Despite the moral muddiness of how Aunt Patience and her nephew earn their crust, it felt right that the narrator was finally going to spill the beans on how this monster child met his end and I’m egging him on to ‘Speak Ill of the Dead’.

Katherine says: I really enjoyed the supposed innocence of the boy’s voice here. While he clearly understands what he is doing and what he is part of, he is also conscious of the disapproval of the community. ‘No Auntie. They don’t say that.’ he pleads when she mentions why she is labelled a witch. There are some magnificent tricks the boy learns and shares with us, amusing perhaps to the reader, cruel and devastating to the unknowing victims. He is however not without a heart or conscience altogether. The ultimately tragic bullying of the village idiot irks him and he feels moved not to humiliate the boy/man altogether, ‘Don’t wave Buddy, OK? Stay here. I’ll go get you clothes off the line.’ he offers when the bullies steal the idiot’s clothes.

There is an ongoing and complex tug of war between sympathy and perhaps disgust towards these characters. We are shown a raft of grieving women whom Auntie knows just how to tap into to make her spiritual whisperings seem plausible. She adopts a child’s tongue to trick a grieving mother, she goes into trances and all the while the boy stands in the background moving objects and tripping switches to trick the living into believing in the dead. Interestingly, the story is laid out as a set of rules which must be obeyed but which in fact are broken at every juncture as a mark of disdain for these rules and ultimately perhaps a lack of reverence for the dead themselves.

Paradise Dogs

Kerry says: This is a tale of class. The narrator and Rico are a poor couple. They work as servants for Madam. We never actually get to meet Madam in person. She rules her household from the other end of a phone, away from the home the narrator is supposed to maintain, but she impacts on their lives in many ways. The action begins on the very first line when Madam buys four puppy dogs for her daughter, Liana, as a gift. The servants have no choice but to look after these dogs. As time passes, Madam’s daughter never arrives, the dogs get bigger, their cages dirtier, and the house and gardens more and more unruly. There are some beautifully evocative descriptions of these animals: ‘He howled so sad I thought his heart might spill from his throat and he would die’, ‘…his tail spun like a whisk’, ‘the thin dog came back with a plastic apron around his neck, like he had been poured backwards down a funnel…’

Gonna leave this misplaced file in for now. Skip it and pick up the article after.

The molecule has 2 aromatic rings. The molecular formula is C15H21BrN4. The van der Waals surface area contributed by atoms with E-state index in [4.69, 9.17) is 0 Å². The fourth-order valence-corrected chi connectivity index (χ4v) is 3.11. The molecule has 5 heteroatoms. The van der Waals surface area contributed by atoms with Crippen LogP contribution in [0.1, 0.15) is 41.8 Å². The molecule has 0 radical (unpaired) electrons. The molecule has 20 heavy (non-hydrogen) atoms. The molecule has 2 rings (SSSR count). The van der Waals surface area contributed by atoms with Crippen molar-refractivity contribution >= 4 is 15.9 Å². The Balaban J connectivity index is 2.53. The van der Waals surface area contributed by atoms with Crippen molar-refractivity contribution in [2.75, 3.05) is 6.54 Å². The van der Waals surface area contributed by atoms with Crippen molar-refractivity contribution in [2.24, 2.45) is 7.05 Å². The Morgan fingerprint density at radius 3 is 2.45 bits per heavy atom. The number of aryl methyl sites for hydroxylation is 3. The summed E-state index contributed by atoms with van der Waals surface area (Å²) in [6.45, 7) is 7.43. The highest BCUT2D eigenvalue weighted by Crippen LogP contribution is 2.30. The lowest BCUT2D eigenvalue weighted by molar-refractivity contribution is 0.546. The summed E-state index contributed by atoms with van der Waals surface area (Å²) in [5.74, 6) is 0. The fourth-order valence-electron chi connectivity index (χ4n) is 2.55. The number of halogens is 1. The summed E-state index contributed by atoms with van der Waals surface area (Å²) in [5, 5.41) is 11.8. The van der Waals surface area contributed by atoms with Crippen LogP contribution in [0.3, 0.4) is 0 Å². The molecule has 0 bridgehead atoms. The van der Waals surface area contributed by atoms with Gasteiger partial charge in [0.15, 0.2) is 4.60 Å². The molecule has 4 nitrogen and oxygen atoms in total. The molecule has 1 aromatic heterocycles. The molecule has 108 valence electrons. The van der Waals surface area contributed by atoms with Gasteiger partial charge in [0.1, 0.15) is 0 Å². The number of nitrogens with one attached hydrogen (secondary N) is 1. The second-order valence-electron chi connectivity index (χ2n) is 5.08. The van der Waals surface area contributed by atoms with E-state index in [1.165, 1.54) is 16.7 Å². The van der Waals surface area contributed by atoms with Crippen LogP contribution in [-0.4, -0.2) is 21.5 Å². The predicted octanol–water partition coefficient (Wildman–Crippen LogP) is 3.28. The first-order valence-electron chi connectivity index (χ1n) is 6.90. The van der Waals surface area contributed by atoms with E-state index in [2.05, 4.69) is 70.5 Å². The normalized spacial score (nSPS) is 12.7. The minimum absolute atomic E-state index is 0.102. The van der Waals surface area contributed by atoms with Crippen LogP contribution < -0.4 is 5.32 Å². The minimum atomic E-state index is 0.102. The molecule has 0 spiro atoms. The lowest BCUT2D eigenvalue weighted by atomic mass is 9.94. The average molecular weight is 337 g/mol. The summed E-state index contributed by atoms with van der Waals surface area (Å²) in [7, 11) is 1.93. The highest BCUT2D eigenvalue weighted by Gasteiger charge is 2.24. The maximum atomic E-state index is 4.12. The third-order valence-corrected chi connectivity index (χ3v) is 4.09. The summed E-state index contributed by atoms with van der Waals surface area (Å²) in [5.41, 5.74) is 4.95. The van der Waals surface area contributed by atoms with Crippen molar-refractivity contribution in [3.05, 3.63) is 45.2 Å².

Throughout this story, there is a great sense of expectation. What will happen when Madam turns up and sees the ‘dog toilet’ all over the lawn? How will Liana react when she finds a puppy with his tail chopped off and his ears pinned back, still with the funnel round his head? Disaster looms with these impending visits. Only they never happen. The couple muddle through the chaos and the narrator’s loyalty shifts to the dogs as her relationship with Rico falls apart.  He spends money on drink they do not have, has sex with her without consent and only does the bare minimum of work. The upkeep of the dogs lies with her alone. Madam by now has forgotten all about dogs. She has moved on to yet another extravagance and it is the poor left holding the baby, or in this case, four pups. When Rico finally leaves (and good riddance!), the narrator is left holding the fort, a prisoner not only to Madam, the house, and the four dogs, but to poverty itself.

Katherine says: There is a wonderful sense of confinement in this story, the humans are stranded in a gated house/community and the dogs confined within cages lending a strange detachment from the outside world. The protagonist is constantly anxious and put upon with no real sense of any allies until the puppies become dogs and they are left with no choice but to become allies, after all, she says ‘I have no objection to dogs.’. The hapless Rico abandons her with false claims he has to return to his village because of a death in the family which she knows to be a lie, yet she is willing to continue in her role as carer for the dogs despite making the garden full of ‘dog toilet’. She is brimming with compassion for these creatures she cannot communicate with, and because she confesses, without objection, ‘I am their prisoner’.

There is an interesting further thread of divide here. The gated community is a symbol for the social divide that exists in this country. Apart from the servants the house remains unoccupied and the absence of the owner – Madam – rightfully suggests she simply ‘did not care’. This is in turn reflected in the house being left to ruin, never maliciously, but simply because the poor protagonist cannot keep up and her sympathy towards the dogs allows them to run riot. As the dogs become more feral despite, ironically, being cared for by a human, they also become more endearing to the reader and most notably to the protagonist. Finally she relents when she understands she can never really be free of them, nor sadly of the life she leads, stranded with ‘four dogs I cannot leave, and it might be forever.’